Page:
Mick Mulvaney, former member of Congress who now heads up the Consumer Financial Protection Bureau (CFPB), just forced an epidemic of fainting in our nation’s capital.
CFPB, an independent agency, does not receive its funding from Congress, but from the Federal Reserve. Every quarter, the agency is supposed to request operating funds from the Fed. Last quarter, the former director, Richard Cordray, an Obama appointee, asked for $271 million. The previous quarter, Director Cordray requested $86 million.
Yesterday, Mulvaney sent his first budget request to the Fed. Let’s just say that a lot of smelling salts were needed to revive official Washington.
He requested zero.
In a letter to Fed Chair Janet Yellen obtained by POLITICO, Mulvaney wrote that the bureau has $177 million in the bank, enough to cover the $145 million the bureau has budgeted for its second quarter. Cordray had maintained a “reserve fund” in case of overruns or emergencies, but Mulvaney said he didn’t see any reason for it, since the Fed has always given the bureau the money it needs. Mulvaney, who is also Trump’s budget director, noted that instead of advancing the funds to the bureau, the Fed could return them to the Treasury and reduce the deficit.
“While this approximately $145 million may not make much of a dent in the deficit, the men and women at the Bureau are proud to do their part to be responsible stewards of taxpayer dollars,” Mulvaney wrote.
Common sense versus the bureaucratic mind. Just what “emergencies” would the CFPB have to face? And we wonder why we’re running half a trillion dollar deficits.
When was the last time we actually heard the phrase “responsible stewards of taxpayer dollars” from someone not running for re-election?
The Trump administration has not shown much interest lately in deficit reduction, but it has shown avid interest in reining in the independent CFPB. As a member of Congress, Mulvaney (R-S.C.) routinely denounced it as an overzealous regulator, and on his first day at the bureau after replacing Cordray in November, he trashed his new workplace as “an awful example of a bureaucracy gone wrong.” And even as Cordray’s former deputy, Leandra English, has fought Mulvaney’s appointment in court, he has moved swiftly to shake up its culture.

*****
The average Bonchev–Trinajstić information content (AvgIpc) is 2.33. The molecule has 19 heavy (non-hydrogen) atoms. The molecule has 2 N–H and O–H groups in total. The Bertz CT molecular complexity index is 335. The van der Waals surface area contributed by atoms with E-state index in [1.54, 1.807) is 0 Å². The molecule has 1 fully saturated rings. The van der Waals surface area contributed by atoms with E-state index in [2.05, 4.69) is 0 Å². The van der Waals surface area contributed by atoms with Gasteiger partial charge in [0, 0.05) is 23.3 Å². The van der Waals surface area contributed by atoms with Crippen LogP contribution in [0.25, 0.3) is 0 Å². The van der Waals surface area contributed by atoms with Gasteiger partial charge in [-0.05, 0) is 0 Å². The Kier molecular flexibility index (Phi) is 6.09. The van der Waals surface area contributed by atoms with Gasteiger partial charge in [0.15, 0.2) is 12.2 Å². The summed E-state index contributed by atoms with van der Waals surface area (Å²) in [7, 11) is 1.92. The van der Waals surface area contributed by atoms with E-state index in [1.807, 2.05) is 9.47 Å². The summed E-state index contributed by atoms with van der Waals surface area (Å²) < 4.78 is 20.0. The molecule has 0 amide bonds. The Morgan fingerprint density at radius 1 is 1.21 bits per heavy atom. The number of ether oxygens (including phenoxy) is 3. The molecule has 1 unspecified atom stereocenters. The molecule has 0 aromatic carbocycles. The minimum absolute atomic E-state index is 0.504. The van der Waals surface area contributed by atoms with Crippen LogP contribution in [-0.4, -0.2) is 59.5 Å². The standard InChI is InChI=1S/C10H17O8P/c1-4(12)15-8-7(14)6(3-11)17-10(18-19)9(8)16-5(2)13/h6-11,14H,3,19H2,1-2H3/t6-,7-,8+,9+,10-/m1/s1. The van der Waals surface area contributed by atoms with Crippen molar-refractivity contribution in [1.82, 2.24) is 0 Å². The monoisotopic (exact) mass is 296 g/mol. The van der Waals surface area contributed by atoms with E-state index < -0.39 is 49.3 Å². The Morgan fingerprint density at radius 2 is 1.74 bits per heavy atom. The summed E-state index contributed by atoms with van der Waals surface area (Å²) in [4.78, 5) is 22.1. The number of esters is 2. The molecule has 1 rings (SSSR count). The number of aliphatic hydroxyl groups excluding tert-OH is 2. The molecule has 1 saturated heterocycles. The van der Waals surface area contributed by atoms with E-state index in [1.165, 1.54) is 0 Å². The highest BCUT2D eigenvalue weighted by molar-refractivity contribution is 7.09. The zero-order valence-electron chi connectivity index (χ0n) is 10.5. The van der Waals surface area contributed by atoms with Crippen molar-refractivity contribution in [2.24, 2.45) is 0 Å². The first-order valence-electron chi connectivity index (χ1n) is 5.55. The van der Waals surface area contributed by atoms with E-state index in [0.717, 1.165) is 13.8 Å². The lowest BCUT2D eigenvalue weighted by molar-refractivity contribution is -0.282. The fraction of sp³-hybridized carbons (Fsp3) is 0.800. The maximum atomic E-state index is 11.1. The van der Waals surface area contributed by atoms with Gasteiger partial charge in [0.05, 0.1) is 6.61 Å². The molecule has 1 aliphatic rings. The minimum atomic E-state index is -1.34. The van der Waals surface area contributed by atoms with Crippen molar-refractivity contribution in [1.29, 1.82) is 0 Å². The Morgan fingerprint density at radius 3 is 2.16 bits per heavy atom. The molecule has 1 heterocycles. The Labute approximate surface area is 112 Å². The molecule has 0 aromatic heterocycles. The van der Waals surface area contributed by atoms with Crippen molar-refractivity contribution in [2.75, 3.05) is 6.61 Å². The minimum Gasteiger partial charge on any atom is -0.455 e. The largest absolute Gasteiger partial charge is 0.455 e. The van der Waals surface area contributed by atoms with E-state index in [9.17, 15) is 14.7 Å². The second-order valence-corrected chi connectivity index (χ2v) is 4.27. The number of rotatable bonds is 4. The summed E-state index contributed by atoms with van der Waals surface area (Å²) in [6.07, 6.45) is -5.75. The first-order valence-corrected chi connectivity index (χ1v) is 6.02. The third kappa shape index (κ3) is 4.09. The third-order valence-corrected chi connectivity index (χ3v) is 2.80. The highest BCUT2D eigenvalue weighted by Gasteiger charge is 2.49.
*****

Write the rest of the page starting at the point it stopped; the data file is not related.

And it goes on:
Earlier this week, he announced the bureau would reconsider its new rules designed to protect consumers from payday-lending debt traps, and Wednesday, he launched a formal review of how the bureau demands information from firms it investigates. He has even revamped the agency’s mission statement; the new wording suggests that its first priority should be “identifying and addressing outdated, unnecessary, or unduly burdensome regulations.”
The CFPB was designed to protect consumers from their own ignorance and stupidity. If a potential home buyer doesn’t bother to read and understand the conditions of the loan and is then surprised when his mortgage payments balloon, is it the responsibility of government to then arrest the mortgage official for his client’s own failures? The same is true for pay day loan companies. Everything a borrower needs to know is right there on the loan application. They aren’t trying to put the consumer in a “debt trap.” The consumer does it himself due to a failure to understand what he is signing.
The myth that arose during the housing crisis was that unscrupulous brokers and companies tricked millions of people into signing mortgage agreements that could go south in a hurry if there was a downturn. The facts are different. While there were no doubt a few villains who hoodwinked consumers, the overwhelming majority of people whose mortgages went underwater got that way for a variety of reasons, not least of which was that they bought too much house. When homes were appreciating at 10% per year, they could get away with it. But when it all crashed, who was to blame?
The Obama administration created the CFPB to protect people from their own indifference. Mulvaney is my new hero, recognizing the utter uselessness of the agency he heads while looking to wind down its regulatory overreach.